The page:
Overregulation limits growth, companies say - Time needed for
approvals often more damaging than extra costs
Originally published Sunday, January 5, 2003
"We couldn't agree more, and the Competitiveness Council was very strong on this, that part of the high quality of life here is the environment," said Bob Watt, vice president of government and community relations for Boeing's commercial airplane division. "But there's protection, and then there's overregulation."
Watt, who served as Seattle deputy mayor under Norm Rice, said the region's largest city is an example of a well-intentioned system gone awry.
"The regulations I know best are Seattle's. I don't believe that at any time in the last 20 years has anybody done a complete revision of the building codes. Therefore, we have layer upon layer of regulations, some of them contradictory, making it nearly impossible for the people that have to administer these things. It's a nightmare."
George Puentes said overregulation is a problem at both the state and local level.
Puentes, owner of Puentes Brothers/Don Pancho Mexican Foods in Salem, said "system development charges" -- fees to pay for roads, sewers and parks -- on his company's new plant already exceed $100,000.
Puentes, who specializes in tortillas, sells his products throughout the Northwest and has a plant in Yakima.
"We're building a bigger plant to expand our business and employ more people," he said.
"But everywhere we turn, we're being hit with these fees. The attitude of the businesses having the deep pockets has to change."
J.L. Wilson, Oregon director of the National Federation of Independent Business, agrees.
He named several examples of businesses burdened by what he says are unfair regulations, including his family's own radio station in Grants Pass.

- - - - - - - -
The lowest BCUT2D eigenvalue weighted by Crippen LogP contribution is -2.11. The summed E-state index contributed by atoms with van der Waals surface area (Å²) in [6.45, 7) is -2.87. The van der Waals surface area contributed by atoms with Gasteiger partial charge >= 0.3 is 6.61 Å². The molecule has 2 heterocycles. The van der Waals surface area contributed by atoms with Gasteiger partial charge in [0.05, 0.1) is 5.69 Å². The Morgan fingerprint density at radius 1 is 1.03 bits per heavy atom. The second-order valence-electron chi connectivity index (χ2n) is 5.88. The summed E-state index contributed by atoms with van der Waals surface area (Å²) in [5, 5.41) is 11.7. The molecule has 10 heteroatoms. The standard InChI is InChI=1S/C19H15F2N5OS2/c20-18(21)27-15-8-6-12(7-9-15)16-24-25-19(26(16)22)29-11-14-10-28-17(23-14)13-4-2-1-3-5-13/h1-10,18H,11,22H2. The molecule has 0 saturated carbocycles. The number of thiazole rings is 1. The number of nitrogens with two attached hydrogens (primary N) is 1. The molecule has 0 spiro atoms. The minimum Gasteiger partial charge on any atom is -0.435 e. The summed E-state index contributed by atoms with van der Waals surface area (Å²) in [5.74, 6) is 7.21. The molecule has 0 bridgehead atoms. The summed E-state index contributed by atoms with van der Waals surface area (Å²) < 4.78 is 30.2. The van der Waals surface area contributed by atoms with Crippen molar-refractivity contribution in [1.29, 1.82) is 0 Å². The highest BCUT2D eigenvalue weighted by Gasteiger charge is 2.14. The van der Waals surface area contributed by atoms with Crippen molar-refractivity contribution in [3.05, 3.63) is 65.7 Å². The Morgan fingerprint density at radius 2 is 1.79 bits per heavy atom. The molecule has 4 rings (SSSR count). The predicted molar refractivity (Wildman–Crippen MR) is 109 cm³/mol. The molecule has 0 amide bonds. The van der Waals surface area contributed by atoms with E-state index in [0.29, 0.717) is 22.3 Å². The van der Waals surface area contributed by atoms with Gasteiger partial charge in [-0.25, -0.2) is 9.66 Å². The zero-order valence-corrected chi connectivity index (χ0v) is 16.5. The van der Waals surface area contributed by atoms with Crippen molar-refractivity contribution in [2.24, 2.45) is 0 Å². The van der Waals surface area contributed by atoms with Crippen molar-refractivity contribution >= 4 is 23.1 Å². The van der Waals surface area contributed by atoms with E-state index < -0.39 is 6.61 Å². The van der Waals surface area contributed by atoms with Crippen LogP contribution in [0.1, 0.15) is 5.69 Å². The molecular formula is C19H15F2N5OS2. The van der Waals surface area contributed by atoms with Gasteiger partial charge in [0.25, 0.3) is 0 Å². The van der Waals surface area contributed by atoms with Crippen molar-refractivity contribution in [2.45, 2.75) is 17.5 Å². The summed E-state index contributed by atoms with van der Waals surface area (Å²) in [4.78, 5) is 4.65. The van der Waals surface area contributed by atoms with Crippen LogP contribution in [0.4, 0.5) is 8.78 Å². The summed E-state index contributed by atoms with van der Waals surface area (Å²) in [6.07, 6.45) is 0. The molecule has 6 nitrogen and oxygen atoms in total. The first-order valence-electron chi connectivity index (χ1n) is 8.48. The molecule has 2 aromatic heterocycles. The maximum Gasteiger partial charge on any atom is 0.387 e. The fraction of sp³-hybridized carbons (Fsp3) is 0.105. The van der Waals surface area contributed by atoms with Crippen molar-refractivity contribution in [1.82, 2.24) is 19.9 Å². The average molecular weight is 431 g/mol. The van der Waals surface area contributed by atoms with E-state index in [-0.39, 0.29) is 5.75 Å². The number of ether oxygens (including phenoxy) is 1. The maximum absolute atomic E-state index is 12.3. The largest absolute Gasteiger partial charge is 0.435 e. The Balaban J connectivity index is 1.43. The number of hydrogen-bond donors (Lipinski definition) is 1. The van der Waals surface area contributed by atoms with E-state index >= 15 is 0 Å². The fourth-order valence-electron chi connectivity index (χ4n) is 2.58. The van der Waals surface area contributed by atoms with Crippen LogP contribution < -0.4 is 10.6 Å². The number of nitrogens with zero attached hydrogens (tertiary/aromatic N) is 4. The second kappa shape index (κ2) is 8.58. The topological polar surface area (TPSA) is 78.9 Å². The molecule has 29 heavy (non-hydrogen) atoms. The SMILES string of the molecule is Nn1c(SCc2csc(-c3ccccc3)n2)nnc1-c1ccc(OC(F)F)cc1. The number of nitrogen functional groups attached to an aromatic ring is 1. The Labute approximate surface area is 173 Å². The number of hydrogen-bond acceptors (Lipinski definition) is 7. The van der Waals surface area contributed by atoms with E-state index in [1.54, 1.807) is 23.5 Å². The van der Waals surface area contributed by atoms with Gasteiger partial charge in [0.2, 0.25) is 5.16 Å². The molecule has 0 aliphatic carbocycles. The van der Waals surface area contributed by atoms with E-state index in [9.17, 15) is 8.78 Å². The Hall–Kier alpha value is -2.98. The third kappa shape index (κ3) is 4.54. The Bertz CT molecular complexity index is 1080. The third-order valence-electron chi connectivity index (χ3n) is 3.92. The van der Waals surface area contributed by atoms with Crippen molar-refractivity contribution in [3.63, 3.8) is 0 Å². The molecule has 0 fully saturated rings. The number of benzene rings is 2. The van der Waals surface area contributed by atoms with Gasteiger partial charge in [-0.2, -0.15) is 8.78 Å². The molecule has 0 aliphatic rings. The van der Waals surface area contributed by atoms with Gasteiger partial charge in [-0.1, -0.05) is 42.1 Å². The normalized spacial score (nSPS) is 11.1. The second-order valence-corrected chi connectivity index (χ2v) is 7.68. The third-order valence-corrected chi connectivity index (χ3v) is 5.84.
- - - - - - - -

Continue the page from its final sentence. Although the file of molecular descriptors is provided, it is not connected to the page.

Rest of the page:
"The work we did on our radio station was a huge pain," he said.
"There were fees and permits, issues about access. Nothing came easily; it was all like slogging through mud."
Separate from the balance -- or what some would say conflict -- between business and environmental interests, there is the process of regulation that some businesses bemoan.
"It's not necessarily the money that is involved in going through the regulatory process, though that can be a real burden. It's time," said Kriss Sjoblom, vice president for research at the Washington Research Council. "Businesses have to move quickly. It's possible to speed up the regulatory process without degrading the quality of the decisions that are being made."
How fees are collected is a point of contention as well.
Businesses often have to bear the cost up front, as with impact fees that are collected before a house is built. That forces the builder to have more capital in hand before a project starts, raising the cost of financing and often forcing the builder to construct more expensive housing.
It's not until the house is sold that the builder recovers the impact fee.
The ramifications extend far beyond the building industry.
"As you drive cost of regulation up, you drive people off shore where there are fewer environmental restrictions, fewer labor restrictions, fewer safety restrictions," said Don Brunell, director of the Association of Washington Business. "We have to be pretty prudent on how we regulate because you can regulate yourself into jobs in Singapore, Malaysia, Hong Kong and other places."
Pragmatic regulation is all about balance: Protect the Northwest environment -- which Alan Mulally, president and chief executive of Boeing Commercial Airplanes, refers to as paradise -- while encouraging a healthy economy.
"There needs to be a complete mind-set turnaround of our regulatory agencies in this state that continue to think business can carry the load of regulation, increased regulation," said Tim Sheldon, a Washington state senator and executive director of the Economic Development Council of Mason County. "There is a limit."